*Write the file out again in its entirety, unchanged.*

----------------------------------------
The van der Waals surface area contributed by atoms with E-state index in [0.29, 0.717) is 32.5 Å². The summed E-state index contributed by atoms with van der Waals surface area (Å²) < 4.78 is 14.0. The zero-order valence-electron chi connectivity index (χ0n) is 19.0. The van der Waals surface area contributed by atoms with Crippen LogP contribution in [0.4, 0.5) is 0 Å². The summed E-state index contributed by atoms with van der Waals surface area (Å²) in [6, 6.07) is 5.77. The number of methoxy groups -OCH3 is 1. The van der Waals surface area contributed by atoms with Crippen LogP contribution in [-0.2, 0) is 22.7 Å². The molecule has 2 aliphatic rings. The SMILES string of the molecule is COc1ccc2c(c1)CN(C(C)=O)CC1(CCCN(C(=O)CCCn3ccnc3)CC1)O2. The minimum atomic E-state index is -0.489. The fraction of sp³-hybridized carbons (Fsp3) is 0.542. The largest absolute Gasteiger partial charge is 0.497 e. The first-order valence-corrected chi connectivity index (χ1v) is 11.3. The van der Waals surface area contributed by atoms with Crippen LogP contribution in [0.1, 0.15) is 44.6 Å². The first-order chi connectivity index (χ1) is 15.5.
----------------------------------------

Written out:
The van der Waals surface area contributed by atoms with E-state index in [0.29, 0.717) is 32.5 Å². The summed E-state index contributed by atoms with van der Waals surface area (Å²) < 4.78 is 14.0. The zero-order valence-electron chi connectivity index (χ0n) is 19.0. The van der Waals surface area contributed by atoms with Crippen LogP contribution in [0.4, 0.5) is 0 Å². The summed E-state index contributed by atoms with van der Waals surface area (Å²) in [6, 6.07) is 5.77. The number of methoxy groups -OCH3 is 1. The van der Waals surface area contributed by atoms with Crippen LogP contribution in [-0.2, 0) is 22.7 Å². The molecule has 2 aliphatic rings. The SMILES string of the molecule is COc1ccc2c(c1)CN(C(C)=O)CC1(CCCN(C(=O)CCCn3ccnc3)CC1)O2. The minimum atomic E-state index is -0.489. The fraction of sp³-hybridized carbons (Fsp3) is 0.542. The largest absolute Gasteiger partial charge is 0.497 e. The first-order valence-corrected chi connectivity index (χ1v) is 11.3. The van der Waals surface area contributed by atoms with Crippen LogP contribution in [0.1, 0.15) is 44.6 Å². The first-order chi connectivity index (χ1) is 15.5.